The SEC has continued to pursue a number of insider trading cases this year, both large-scale and small. Some of those matters involved trades that yielded relatively small amounts of profits: $40,000-$60,000. Why does the enforcement division spend resources on these smaller cases? First, they serve as a reminder that violations can be identified, even if trades are relatively small. And the cases are relatively easy to prove when a connection to an insider source can be readily identified. More importantly, these cases demonstrate that the SEC is uncovering new leads through data analysis.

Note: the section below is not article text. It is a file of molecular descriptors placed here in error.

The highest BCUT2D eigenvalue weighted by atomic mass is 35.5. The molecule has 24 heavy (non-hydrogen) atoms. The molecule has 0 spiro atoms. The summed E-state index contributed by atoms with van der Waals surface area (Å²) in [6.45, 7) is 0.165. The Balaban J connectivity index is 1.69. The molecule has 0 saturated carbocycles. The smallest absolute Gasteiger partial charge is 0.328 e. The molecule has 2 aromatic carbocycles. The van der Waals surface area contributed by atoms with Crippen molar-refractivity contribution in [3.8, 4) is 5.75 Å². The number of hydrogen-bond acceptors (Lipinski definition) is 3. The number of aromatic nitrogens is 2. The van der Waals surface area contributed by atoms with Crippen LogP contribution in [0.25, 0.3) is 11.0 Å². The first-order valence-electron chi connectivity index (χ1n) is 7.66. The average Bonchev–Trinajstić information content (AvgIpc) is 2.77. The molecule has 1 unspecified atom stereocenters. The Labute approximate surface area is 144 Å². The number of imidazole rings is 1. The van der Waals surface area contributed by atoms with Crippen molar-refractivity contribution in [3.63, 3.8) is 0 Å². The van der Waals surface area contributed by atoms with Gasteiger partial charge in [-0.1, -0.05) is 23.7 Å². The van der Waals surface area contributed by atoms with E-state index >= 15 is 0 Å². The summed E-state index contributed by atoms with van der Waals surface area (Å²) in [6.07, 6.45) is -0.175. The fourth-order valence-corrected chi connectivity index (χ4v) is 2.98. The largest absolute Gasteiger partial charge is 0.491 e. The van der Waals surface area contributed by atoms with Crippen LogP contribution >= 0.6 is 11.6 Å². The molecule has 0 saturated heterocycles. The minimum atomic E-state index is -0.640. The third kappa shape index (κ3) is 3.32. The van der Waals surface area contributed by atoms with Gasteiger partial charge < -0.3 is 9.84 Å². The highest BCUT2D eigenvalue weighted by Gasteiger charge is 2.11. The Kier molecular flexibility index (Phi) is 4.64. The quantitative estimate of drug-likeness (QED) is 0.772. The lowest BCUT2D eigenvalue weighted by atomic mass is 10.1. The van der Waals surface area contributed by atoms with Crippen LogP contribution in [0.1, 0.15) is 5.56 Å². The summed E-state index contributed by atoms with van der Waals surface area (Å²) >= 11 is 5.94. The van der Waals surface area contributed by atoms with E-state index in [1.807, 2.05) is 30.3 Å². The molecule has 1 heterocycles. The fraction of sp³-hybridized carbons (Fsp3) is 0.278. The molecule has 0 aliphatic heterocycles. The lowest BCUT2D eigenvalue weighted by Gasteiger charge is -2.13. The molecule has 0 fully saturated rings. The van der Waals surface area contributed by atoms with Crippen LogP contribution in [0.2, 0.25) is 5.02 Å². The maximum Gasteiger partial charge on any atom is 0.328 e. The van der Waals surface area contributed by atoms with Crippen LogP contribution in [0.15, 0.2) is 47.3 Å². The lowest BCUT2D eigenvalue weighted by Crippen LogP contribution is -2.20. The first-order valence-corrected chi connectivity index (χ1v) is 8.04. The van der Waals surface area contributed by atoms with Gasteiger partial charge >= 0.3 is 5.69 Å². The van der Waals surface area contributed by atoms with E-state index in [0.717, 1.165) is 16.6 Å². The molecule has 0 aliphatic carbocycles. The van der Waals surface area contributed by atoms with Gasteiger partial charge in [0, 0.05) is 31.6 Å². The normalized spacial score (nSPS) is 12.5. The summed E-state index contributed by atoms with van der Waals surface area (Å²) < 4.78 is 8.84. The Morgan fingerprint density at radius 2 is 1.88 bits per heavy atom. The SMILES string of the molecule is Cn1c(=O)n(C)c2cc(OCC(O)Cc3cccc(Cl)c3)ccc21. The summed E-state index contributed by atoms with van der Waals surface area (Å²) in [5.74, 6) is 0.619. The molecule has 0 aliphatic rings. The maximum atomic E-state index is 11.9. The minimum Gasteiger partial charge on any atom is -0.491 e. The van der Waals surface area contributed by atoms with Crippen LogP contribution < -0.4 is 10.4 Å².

It is worth noting that the FY 2018 budget recently published by the White House proposes eliminating the SEC’s annual $50 million “Reserve Fund,” created under Dodd-Frank and used to advance the SEC’s technological resources. Although the budget is unlikely to be passed in its current form, cutting this fund may affect the SEC’s funding to mine and analyze large data sets.
‘Enforcement 40’ for 2020
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